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Alternative Center for Excellence
A brick building with an arched entrance, pointed front roof and rounded tower on top viewed slightly from its right. There is snow on the ground.
East (front) elevation and north profile, 2008
26 Locust Ave.
Danbury, Connecticut, 06810
United States
Coordinates 41°24′5″N 73°26′29″W / 41.40139°N 73.44139°W / 41.40139; -73.44139
School type Public Alternative high school
Established 1977
School district Danbury Public Schools
Principal John Webber
Grades 9-12
Student to teacher ratio 10.8
Language English
Campus size 1.1 acres (4,500 m2)
Campus type Urban
Communities served Danbury
Locust Avenue School
NRHP reference No. 85001162
Added to NRHP May 30, 1985

The Alternative Center for Excellence (ACE), formerly the Alternative Center for Education, is located in the former Locust Avenue School at 26 Locust Avenue in Danbury, Connecticut, United States. It is an alternative high school within Danbury Public Schools, meant for at-risk students.

The building itself, a brick Romanesque Revival structure, was designed by architect Warren R. Briggs in 1896, and later featured in his book Modern American School Buildings. For many years it was an elementary school, and a laboratory school where recent graduates of the state's teacher training schools were sent to hone their skills with actual students before going to their ultimate teaching jobs.

Today it is the last nineteenth-century school building remaining in Danbury, and one of the few remaining laboratory school buildings in the state. It was listed on the National Register of Historic Places in 1985.


The school occupies a 1.1-acre (4,500 m2) lot at the north end of the block formed by Locust, Ninth and Roberts avenues in an otherwise residential neighborhood. Western Connecticut State University, formerly the Danbury State Normal School where the teachers at the school were trained in its laboratory era, is a block to the west. Downtown Danbury is a mile (1.6 km) to the west-southwest, and Danbury Hospital is to the northwest along Locust.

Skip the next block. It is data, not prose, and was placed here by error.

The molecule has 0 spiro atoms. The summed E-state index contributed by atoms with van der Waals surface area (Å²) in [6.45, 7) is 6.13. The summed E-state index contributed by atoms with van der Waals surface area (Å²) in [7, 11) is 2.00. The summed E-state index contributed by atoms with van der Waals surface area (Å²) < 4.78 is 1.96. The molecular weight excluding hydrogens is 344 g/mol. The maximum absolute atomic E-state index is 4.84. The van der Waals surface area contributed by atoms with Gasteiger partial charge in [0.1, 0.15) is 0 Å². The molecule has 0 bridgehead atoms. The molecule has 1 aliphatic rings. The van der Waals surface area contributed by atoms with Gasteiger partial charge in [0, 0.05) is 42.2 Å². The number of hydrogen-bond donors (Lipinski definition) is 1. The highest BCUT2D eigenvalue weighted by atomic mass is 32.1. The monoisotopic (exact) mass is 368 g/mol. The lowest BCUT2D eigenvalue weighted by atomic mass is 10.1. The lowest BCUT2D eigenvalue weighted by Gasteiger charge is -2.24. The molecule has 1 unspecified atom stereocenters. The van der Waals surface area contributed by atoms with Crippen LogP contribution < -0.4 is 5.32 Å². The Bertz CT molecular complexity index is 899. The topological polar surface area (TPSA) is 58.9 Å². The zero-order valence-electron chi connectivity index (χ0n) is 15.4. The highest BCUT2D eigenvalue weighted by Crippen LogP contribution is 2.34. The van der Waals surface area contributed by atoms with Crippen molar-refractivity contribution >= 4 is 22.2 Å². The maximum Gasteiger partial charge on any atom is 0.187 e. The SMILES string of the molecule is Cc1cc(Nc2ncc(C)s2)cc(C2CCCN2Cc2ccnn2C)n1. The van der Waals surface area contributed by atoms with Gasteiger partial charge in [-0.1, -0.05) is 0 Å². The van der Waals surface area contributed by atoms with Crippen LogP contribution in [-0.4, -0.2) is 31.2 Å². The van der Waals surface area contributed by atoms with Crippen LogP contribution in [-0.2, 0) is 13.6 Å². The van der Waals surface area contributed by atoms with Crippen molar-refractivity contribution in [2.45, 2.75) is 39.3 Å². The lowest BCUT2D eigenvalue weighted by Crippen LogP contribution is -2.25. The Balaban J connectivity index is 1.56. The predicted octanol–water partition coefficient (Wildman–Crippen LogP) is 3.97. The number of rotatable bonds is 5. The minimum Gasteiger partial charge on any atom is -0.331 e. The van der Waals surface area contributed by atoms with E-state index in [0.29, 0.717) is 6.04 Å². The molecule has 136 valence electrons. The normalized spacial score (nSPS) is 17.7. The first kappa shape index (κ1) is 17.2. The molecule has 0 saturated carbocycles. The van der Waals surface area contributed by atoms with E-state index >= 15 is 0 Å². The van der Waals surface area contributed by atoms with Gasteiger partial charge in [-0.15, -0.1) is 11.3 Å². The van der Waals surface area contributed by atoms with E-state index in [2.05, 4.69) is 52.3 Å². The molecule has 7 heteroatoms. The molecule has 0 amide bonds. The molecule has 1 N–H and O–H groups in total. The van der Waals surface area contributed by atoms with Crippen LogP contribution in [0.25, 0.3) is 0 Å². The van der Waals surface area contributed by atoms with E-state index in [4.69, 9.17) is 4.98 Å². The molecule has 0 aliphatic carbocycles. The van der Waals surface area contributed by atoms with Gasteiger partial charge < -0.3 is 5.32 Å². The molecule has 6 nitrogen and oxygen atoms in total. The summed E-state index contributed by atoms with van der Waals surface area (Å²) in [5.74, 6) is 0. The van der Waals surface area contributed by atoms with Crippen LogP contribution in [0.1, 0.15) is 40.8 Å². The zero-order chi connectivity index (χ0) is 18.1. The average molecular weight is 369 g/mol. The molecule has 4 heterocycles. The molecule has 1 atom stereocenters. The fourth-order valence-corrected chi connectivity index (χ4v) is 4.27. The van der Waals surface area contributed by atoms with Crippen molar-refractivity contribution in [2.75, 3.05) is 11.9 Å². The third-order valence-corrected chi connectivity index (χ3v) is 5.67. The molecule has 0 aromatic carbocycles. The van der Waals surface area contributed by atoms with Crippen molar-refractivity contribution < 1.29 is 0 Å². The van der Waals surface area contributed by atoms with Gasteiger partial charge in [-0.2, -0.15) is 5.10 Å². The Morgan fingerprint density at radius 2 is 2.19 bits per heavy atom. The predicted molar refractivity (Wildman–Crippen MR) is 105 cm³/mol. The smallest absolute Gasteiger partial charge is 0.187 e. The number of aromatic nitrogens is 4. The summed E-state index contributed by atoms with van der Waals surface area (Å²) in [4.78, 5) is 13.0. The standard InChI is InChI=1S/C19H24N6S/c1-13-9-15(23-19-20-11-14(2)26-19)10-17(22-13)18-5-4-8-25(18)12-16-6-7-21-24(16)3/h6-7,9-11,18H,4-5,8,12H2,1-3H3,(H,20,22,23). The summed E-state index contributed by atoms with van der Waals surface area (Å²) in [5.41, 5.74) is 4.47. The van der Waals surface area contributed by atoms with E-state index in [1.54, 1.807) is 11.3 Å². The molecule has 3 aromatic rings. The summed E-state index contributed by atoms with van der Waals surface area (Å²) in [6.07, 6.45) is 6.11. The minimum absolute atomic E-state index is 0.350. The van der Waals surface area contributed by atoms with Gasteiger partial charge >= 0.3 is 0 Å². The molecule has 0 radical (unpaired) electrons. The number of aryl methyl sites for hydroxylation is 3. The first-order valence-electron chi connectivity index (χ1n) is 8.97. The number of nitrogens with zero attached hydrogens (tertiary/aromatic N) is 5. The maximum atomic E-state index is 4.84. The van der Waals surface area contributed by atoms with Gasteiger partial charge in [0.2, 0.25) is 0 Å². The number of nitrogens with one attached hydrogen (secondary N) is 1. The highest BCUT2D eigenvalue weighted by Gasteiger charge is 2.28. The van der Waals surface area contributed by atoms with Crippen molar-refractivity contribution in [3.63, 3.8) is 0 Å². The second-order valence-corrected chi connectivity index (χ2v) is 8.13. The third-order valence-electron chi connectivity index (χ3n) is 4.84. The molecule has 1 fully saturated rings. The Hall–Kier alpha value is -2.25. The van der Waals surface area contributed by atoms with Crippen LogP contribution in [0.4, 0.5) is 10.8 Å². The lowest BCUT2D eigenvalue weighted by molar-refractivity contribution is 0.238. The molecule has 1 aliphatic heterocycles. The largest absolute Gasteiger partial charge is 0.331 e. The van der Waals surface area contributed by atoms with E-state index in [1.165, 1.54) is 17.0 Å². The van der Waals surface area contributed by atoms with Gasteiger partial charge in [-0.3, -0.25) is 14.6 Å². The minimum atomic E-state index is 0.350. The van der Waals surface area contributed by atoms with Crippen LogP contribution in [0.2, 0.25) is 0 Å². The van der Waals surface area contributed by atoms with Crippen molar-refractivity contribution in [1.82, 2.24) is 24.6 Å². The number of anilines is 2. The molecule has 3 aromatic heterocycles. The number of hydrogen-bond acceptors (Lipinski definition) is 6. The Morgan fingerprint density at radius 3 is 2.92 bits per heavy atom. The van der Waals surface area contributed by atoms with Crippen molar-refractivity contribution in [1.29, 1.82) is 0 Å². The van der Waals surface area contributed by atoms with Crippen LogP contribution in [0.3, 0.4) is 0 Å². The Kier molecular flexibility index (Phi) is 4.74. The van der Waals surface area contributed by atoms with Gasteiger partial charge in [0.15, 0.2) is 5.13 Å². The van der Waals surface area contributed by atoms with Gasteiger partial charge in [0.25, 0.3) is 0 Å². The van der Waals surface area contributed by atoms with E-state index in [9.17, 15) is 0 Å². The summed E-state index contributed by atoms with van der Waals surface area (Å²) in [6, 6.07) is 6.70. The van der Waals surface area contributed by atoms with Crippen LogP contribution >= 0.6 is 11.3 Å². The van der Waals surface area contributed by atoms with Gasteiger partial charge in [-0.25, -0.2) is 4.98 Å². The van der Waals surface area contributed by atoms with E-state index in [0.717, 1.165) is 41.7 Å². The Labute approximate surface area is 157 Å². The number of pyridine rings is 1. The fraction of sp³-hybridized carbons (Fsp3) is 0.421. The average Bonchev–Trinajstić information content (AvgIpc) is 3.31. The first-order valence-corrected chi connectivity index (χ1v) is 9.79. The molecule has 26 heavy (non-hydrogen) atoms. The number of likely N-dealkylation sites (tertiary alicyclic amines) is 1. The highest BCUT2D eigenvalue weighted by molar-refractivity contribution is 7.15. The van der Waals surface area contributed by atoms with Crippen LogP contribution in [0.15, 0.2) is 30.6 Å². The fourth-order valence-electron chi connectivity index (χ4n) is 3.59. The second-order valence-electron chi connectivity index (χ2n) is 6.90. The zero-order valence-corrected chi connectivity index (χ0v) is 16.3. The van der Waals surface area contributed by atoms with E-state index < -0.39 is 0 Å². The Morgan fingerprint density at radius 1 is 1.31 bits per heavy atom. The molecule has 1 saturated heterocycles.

The terrain is level. Paved parking lots abut the school on the south and west. The entire site is landscaped, with trees planted shortly after the school was opened to honor veterans of the Spanish–American War.

The building itself is a 60-by-86-foot (18 by 26 m) two-story structure of common bond orange-red brick on a raised basement topped by a slate-shingled hip roof. Modillioned galvanized sheet metal is along the eaves. At the top of the roof is an orange wooden cupola with octagonal rounded roof supported by round arches with keys and surrounded by a balustrade with chamfered newels and pointed finials. A stone water table runs around the building at the level of the top of the entrance steps.

On both east and west facades are a nearly identical projecting two-story pavilion with a central pediment with returns. The centrally located entrances, reached by a set of stone steps, are double doors in concentric recessed round arches. A projecting bay window on the west side, facing Roberts Avenue, is the only difference between the two.

Inside both entrances lead into vestibules with hooks for hanging coats. Four classrooms are on each floor, two on each side of the central hall, with three-foot (1 m) wainscoting of tongue and groove North Carolina pine. Partitions within the rooms are all brick. Each is lit by six tall windows and floored in pine similar to the wainscoting. The blackboards above the wainscoting have their original turned trim.

The supporting beams in the ceilings are exposed. They are reinforced at the joints by cast iron columns with decorative floral bases. Also exposed along the upper walls are the copper heating pipes with their original brass fittings run; spaces in the ceiling above that originally helped to ventilate the building have been boarded over to comply with modern fire codes.

In the basement, designed to be fully functional, windows provide similar natural illumination. Brick partitions are pierced with rounded arches, and large brick piers with corbeled tops support the ceiling. The walls are decorated with student artwork. The cooking facilities, sink and bathroom stalls are all original. The original 1894 Gurney furnace remains in operation to supplement the modern furnace.